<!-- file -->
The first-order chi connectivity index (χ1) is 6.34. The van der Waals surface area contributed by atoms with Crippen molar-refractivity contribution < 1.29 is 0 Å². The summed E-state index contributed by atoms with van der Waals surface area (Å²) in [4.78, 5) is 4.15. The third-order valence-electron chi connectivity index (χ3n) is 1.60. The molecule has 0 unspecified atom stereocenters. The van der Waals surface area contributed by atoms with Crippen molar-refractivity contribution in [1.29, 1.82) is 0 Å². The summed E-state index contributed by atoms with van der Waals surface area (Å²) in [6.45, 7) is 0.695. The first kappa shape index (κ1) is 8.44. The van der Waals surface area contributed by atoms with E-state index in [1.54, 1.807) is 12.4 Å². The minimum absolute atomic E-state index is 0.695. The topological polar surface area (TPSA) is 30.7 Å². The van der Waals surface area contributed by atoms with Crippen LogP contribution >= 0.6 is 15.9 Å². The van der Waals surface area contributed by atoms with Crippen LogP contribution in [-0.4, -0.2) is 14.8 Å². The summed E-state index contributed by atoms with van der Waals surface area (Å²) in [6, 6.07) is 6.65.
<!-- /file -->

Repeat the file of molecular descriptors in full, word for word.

The first-order chi connectivity index (χ1) is 6.34. The van der Waals surface area contributed by atoms with Crippen molar-refractivity contribution < 1.29 is 0 Å². The summed E-state index contributed by atoms with van der Waals surface area (Å²) in [4.78, 5) is 4.15. The third-order valence-electron chi connectivity index (χ3n) is 1.60. The molecule has 0 unspecified atom stereocenters. The van der Waals surface area contributed by atoms with Crippen molar-refractivity contribution in [1.29, 1.82) is 0 Å². The summed E-state index contributed by atoms with van der Waals surface area (Å²) in [6.45, 7) is 0.695. The first kappa shape index (κ1) is 8.44. The van der Waals surface area contributed by atoms with E-state index in [1.54, 1.807) is 12.4 Å². The minimum absolute atomic E-state index is 0.695. The topological polar surface area (TPSA) is 30.7 Å². The van der Waals surface area contributed by atoms with Crippen LogP contribution >= 0.6 is 15.9 Å². The van der Waals surface area contributed by atoms with Crippen LogP contribution in [-0.4, -0.2) is 14.8 Å². The summed E-state index contributed by atoms with van der Waals surface area (Å²) in [6, 6.07) is 6.65.